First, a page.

“Recruitment also needs to improve. A lot of matches, including NIFL academy games, have been called off because there is no referee and that situation will only get worse.
“I have sympathy for the Irish FA as their recruitment has been impacted by the pandemic but the big issue is looking after the referees we have. I ask myself would I start at grassroots level with the knowledge I have now and I’m not sure I would because it is so tough out there on your own without the necessary support.”
Tavinder believes a collective effort is needed to give the refereeing family a better chance of emerging stronger from this testing period and added: “We take on board there is always room for improvement and that argument is constructive. But we have been disappointed by the lack of comment from refereeing bodies and football authorities putting our views across. We need all interested parties including the Irish FA and Northern Ireland Referees’ Association and the referees to have regular meetings to discuss the best way forward.
“Refereeing assessment needs to go further, we need more video analysis and stronger one to one coaching. If VAR is a viable option, it should be looked at.
“The football family needs to welcome referees and understand there’s a person there. Clubs run mental health campaigns and they are brilliant but consider the refs as well. They may walk away from the game. I’ve been involved in football since I was five years old and staying in love with football can be challenging. The Irish FA have poured money into youth football and it’s brilliant but, in terms of investment, refereeing has been left behind. Make a commitment to funding it and standards will improve.”
Tavinder insists refs are held accountable when they get big decisions wrong and it does impact their mental health.
“We are far from perfect, we will get some decisions wrong but we put in maximum effort every week and make sacrifices,” he said. “Every referee reflects on decisions and when performances drop below standards, it does hurt. It’s not the case that referees don’t think about decisions again, it can ruin weekends and affect the individual’s mental health. The negative media does hurt. It’s also said we aren’t accountable but if I make a bad decision, I am moved down the league and appointments are reduced.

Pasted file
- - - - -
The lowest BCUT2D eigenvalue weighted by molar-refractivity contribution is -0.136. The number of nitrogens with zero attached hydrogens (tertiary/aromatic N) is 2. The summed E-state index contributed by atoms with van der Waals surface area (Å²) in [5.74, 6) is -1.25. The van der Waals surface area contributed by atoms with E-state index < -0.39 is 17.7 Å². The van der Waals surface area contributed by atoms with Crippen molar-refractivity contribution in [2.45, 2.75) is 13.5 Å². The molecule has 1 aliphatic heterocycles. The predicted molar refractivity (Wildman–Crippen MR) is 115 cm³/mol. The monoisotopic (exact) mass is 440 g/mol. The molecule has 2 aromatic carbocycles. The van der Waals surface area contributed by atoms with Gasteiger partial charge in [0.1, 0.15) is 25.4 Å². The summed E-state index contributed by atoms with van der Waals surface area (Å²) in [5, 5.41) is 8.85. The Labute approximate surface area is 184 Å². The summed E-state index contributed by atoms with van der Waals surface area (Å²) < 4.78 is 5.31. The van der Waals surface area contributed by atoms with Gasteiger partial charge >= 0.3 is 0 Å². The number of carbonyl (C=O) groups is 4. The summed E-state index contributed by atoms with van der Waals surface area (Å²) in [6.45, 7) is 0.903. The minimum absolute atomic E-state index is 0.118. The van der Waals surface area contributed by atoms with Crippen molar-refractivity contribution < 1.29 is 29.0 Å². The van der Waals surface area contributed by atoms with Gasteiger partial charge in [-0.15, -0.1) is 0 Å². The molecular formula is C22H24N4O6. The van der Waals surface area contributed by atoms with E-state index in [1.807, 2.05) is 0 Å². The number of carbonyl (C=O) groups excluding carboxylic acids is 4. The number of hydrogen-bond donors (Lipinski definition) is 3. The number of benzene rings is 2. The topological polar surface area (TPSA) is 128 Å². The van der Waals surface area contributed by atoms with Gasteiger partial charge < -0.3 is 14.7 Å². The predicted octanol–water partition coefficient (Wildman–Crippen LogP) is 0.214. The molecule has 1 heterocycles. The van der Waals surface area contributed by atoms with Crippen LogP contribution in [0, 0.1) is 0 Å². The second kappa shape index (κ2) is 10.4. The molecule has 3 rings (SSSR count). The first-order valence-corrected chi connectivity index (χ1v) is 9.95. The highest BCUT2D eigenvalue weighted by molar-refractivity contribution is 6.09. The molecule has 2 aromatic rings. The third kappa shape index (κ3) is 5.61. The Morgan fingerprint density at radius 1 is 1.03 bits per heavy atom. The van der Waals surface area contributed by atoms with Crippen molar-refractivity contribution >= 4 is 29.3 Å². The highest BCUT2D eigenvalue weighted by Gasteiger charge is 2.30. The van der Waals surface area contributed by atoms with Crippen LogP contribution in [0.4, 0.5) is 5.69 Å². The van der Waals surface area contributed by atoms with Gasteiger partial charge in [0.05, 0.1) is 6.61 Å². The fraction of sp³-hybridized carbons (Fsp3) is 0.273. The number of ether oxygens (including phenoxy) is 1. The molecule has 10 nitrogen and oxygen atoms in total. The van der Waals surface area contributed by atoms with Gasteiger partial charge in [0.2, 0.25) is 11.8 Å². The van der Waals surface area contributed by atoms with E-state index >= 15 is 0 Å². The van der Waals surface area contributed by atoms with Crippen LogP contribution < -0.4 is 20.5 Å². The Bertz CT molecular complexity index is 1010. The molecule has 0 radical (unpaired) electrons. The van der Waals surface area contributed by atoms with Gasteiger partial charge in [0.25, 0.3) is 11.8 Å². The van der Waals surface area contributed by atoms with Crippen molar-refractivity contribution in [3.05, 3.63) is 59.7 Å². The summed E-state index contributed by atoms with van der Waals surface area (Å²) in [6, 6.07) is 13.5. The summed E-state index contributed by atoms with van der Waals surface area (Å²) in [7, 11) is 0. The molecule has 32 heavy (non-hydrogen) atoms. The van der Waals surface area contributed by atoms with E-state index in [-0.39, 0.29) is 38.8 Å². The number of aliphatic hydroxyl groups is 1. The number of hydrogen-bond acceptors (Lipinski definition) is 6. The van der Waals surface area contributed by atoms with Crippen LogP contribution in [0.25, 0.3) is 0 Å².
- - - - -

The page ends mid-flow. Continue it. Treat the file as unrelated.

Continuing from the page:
“Currently, our communication with managers and players is very good and I support feedback sheets but we need to see them so we can improve. It’s pointless otherwise.
“I will communicate with managers, players and fans but there has to be willingness to talk more often in a forum.
“Everyone was talking about how great a match the Cliftonviille v Glentoran game was on Monday but no-one acknowledged the performance of the referee, Andrew Davey, who was part of it. It’s not right to say refereeing is a threat to the league, we need to help referees.”
The officials have been stung by criticism and a few have contemplated strike action but Tavinder says he wouldn’t support that.
“I would hate to see referees go on strike,” he added. “I don’t think it would help us or the game. We should have a full programme of fixtures which is so important to fans. If a match official came to me and said they weren’t comfortable to work at a game because of the pressure that’s there, they also need to be supported.
“Withdrawing our services would be counterproductive but people must acknowledge how referees are feeling. It’s crucial we create a better working environment or the refereeing shortage will get worse. The culture has to change.
“If we lose referees then standards, criticism and abuse will get worse. We all need to be brave, honest and work together.”